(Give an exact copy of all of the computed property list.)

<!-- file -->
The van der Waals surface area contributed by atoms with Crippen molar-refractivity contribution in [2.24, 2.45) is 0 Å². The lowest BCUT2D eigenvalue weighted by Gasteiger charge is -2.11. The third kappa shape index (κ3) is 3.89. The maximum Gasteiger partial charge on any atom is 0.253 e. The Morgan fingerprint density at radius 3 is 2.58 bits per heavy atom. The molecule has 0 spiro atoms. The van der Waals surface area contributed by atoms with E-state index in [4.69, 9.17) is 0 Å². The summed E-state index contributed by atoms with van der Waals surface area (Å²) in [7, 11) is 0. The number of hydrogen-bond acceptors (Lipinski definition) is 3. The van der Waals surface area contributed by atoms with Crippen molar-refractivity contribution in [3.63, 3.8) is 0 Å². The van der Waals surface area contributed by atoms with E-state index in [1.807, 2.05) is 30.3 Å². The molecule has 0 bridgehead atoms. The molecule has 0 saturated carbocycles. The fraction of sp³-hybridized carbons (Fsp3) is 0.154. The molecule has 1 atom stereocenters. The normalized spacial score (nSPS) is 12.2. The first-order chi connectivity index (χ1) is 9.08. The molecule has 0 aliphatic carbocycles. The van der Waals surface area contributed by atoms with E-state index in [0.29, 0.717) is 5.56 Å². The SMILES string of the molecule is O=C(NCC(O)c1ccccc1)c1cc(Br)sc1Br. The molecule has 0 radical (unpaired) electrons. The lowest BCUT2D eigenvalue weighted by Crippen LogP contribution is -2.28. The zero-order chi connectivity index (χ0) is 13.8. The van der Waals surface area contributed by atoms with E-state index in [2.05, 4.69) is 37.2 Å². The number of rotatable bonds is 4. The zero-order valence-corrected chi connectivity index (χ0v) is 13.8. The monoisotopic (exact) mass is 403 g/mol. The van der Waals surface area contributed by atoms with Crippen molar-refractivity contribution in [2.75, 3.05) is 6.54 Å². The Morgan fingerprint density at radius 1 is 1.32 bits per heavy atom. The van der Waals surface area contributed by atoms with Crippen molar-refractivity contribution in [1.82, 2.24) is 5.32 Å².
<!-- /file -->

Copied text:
The van der Waals surface area contributed by atoms with Crippen molar-refractivity contribution in [2.24, 2.45) is 0 Å². The lowest BCUT2D eigenvalue weighted by Gasteiger charge is -2.11. The third kappa shape index (κ3) is 3.89. The maximum Gasteiger partial charge on any atom is 0.253 e. The Morgan fingerprint density at radius 3 is 2.58 bits per heavy atom. The molecule has 0 spiro atoms. The van der Waals surface area contributed by atoms with E-state index in [4.69, 9.17) is 0 Å². The summed E-state index contributed by atoms with van der Waals surface area (Å²) in [7, 11) is 0. The number of hydrogen-bond acceptors (Lipinski definition) is 3. The van der Waals surface area contributed by atoms with Crippen molar-refractivity contribution in [3.63, 3.8) is 0 Å². The van der Waals surface area contributed by atoms with E-state index in [1.807, 2.05) is 30.3 Å². The molecule has 0 bridgehead atoms. The molecule has 0 saturated carbocycles. The fraction of sp³-hybridized carbons (Fsp3) is 0.154. The molecule has 1 atom stereocenters. The normalized spacial score (nSPS) is 12.2. The first-order chi connectivity index (χ1) is 9.08. The molecule has 0 aliphatic carbocycles. The van der Waals surface area contributed by atoms with E-state index in [0.29, 0.717) is 5.56 Å². The SMILES string of the molecule is O=C(NCC(O)c1ccccc1)c1cc(Br)sc1Br. The molecule has 0 radical (unpaired) electrons. The lowest BCUT2D eigenvalue weighted by Crippen LogP contribution is -2.28. The zero-order chi connectivity index (χ0) is 13.8. The van der Waals surface area contributed by atoms with E-state index in [2.05, 4.69) is 37.2 Å². The number of rotatable bonds is 4. The zero-order valence-corrected chi connectivity index (χ0v) is 13.8. The monoisotopic (exact) mass is 403 g/mol. The van der Waals surface area contributed by atoms with Crippen molar-refractivity contribution in [2.75, 3.05) is 6.54 Å². The Morgan fingerprint density at radius 1 is 1.32 bits per heavy atom. The van der Waals surface area contributed by atoms with Crippen molar-refractivity contribution in [1.82, 2.24) is 5.32 Å².